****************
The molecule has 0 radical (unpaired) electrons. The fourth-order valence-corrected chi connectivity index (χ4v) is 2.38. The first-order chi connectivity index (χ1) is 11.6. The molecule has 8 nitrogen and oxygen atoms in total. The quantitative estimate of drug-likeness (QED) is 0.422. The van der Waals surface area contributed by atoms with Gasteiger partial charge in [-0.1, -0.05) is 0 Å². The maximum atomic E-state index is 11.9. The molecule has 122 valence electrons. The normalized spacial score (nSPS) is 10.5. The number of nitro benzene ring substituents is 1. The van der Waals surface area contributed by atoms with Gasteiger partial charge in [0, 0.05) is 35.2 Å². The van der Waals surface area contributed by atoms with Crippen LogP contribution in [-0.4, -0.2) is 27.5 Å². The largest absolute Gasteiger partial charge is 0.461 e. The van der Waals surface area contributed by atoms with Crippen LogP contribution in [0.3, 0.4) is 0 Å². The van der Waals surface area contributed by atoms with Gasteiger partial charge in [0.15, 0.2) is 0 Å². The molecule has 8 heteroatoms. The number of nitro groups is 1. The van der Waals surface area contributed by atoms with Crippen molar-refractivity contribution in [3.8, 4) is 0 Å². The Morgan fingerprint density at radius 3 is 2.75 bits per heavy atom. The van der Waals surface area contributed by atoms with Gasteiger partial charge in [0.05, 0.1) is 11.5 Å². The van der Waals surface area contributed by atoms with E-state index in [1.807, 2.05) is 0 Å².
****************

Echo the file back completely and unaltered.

The molecule has 0 radical (unpaired) electrons. The fourth-order valence-corrected chi connectivity index (χ4v) is 2.38. The first-order chi connectivity index (χ1) is 11.6. The molecule has 8 nitrogen and oxygen atoms in total. The quantitative estimate of drug-likeness (QED) is 0.422. The van der Waals surface area contributed by atoms with Gasteiger partial charge in [-0.1, -0.05) is 0 Å². The maximum atomic E-state index is 11.9. The molecule has 122 valence electrons. The normalized spacial score (nSPS) is 10.5. The number of nitro benzene ring substituents is 1. The van der Waals surface area contributed by atoms with Gasteiger partial charge in [0, 0.05) is 35.2 Å². The van der Waals surface area contributed by atoms with Crippen LogP contribution in [-0.4, -0.2) is 27.5 Å². The largest absolute Gasteiger partial charge is 0.461 e. The van der Waals surface area contributed by atoms with Crippen LogP contribution in [0.3, 0.4) is 0 Å². The van der Waals surface area contributed by atoms with Gasteiger partial charge in [0.15, 0.2) is 0 Å². The molecule has 8 heteroatoms. The number of nitro groups is 1. The van der Waals surface area contributed by atoms with Crippen molar-refractivity contribution in [3.8, 4) is 0 Å². The Morgan fingerprint density at radius 3 is 2.75 bits per heavy atom. The van der Waals surface area contributed by atoms with Gasteiger partial charge in [0.05, 0.1) is 11.5 Å². The van der Waals surface area contributed by atoms with E-state index in [1.807, 2.05) is 0 Å².